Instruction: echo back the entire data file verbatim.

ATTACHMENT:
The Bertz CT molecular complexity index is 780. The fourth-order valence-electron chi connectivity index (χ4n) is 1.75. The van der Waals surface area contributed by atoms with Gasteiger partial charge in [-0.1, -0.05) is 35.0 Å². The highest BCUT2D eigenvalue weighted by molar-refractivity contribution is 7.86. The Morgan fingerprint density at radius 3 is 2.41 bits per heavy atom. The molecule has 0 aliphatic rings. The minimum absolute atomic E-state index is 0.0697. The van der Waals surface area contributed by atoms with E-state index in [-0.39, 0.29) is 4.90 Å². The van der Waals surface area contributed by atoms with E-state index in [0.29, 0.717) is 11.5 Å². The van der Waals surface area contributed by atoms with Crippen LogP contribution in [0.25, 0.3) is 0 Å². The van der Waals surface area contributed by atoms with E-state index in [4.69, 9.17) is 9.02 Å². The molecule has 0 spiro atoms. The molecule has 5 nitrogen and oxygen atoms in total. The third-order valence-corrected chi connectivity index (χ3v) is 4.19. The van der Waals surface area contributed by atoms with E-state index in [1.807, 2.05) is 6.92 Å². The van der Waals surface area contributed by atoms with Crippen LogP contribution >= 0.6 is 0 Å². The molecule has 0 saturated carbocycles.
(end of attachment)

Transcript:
The Bertz CT molecular complexity index is 780. The fourth-order valence-electron chi connectivity index (χ4n) is 1.75. The van der Waals surface area contributed by atoms with Gasteiger partial charge in [-0.1, -0.05) is 35.0 Å². The highest BCUT2D eigenvalue weighted by molar-refractivity contribution is 7.86. The Morgan fingerprint density at radius 3 is 2.41 bits per heavy atom. The molecule has 0 aliphatic rings. The minimum absolute atomic E-state index is 0.0697. The van der Waals surface area contributed by atoms with E-state index in [-0.39, 0.29) is 4.90 Å². The van der Waals surface area contributed by atoms with E-state index in [0.29, 0.717) is 11.5 Å². The van der Waals surface area contributed by atoms with Crippen LogP contribution in [0.25, 0.3) is 0 Å². The van der Waals surface area contributed by atoms with E-state index in [4.69, 9.17) is 9.02 Å². The molecule has 0 spiro atoms. The molecule has 5 nitrogen and oxygen atoms in total. The third-order valence-corrected chi connectivity index (χ3v) is 4.19. The van der Waals surface area contributed by atoms with E-state index in [1.807, 2.05) is 6.92 Å². The van der Waals surface area contributed by atoms with Crippen LogP contribution >= 0.6 is 0 Å². The molecule has 0 saturated carbocycles.